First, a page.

Two raindrops race down the glass. I watch, silently calling their progress like it’s the Preakness. The man across from me waxes faux-poetic about my shape, my skin, my eyes.
I don’t have words, they’re swallowed by his voice before they leave my lips. His words melt together until they are one long babble from his brook-mouth. I turn to get a better look at him. He’s like a trout, his mouth opens and closes over and over around his constant noise. He’s average, any man, every man.
I glance toward the lady with the clipboard begging her to call time but I’m pretty sure she hates me or maybe time hates me and is drawing every second into eternity. This is going to be the second longest four minutes of my life.
This guy is happy to sit there blowing up his ego, stacking the pieces of his life into a monument he hopes will impress me. He’s looking at me, but he doesn’t see me. He sees a body he likes well enough because I’m warm and breathing. I try to play connect the dots with his freckles but they’re too far apart.
Four minutes is a long time. Long enough for me to note that, with him, my home would never be silent. I’d never have a chance to drown in thought, for my brain to come up with all the ways I’ve screwed up.
“Maybe it wouldn’t be so bad.” Shit. I said that out loud.
“What?” He stops talking and stares at me like I’m the impolite one.
I stare back, a bit like a deer frozen in the headlights of an oncoming car hoping that if I say nothing, if I don’t move anything he’ll start talking again and forget I’m real. It isn’t working. “I was just thinking it wouldn’t be so bad to never have to worry about talking again.”
His cheeks flush and he looks down at his hands. “I talk too much when I’m nervous.”
“I’m the opposite.” I shrug and his smile is real. It’s a nice smile. Out of the corner of my eye I see the lady with the clipboard check her watch. Our four minutes must almost be up. What the hell? I try not to say something stupid. “I like action movies.”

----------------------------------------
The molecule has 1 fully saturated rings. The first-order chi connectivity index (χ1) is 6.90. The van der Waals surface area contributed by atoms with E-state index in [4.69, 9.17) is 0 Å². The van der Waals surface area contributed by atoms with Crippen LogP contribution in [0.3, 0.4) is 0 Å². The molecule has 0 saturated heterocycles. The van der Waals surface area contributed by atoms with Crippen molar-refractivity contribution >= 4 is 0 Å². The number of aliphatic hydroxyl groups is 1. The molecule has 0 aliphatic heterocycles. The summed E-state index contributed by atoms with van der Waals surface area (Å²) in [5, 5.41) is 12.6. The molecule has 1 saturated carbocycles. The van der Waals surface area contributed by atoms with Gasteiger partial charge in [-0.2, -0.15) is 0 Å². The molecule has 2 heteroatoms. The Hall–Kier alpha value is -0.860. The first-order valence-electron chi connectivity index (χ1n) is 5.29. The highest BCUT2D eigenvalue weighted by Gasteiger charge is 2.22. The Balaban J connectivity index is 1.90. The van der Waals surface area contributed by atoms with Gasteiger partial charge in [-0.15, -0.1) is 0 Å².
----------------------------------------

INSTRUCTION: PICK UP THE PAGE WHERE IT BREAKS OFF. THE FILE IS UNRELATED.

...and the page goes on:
“I prefer foreign films.” He tries one of his own. “I like coffee.”
“I’m more of a tea kind of girl. But I like the smell of coffee.” I lean towards him, but I don’t smell coffee, just a nice cologne. Mom and the degree in psychology bestowed upon her by the great university of daytime talk shows would probably like him. “My mom’s crazy.”
“Finally, something we have in common!”
I laugh. I wonder if he still likes what he sees.
“Do you like Chinese?” He finally asks me a question. At least it’s an easy one.
“I do.” I nod. “Food is my favorite thing.”
His smile changes from nice to amazing. “I’m a chef. My favorite thing to do is feed people.”
The bell rings and he smiles. Maybe my mom was right about this speed dating. I check a box on my scorecard. He looks at me while we half listen to the woman addressing the room. “I know a great Korean place about a block from here, if you’re hungry.”
I look at his hand, but I don’t know what any of the lines mean. “I’m always hungry.”
Sarah Wagner is a fantasy, paranormal romance, science fiction, and horror author and poet in West Virginia. Myth, magic, and mayhem are mainstays in her stories.
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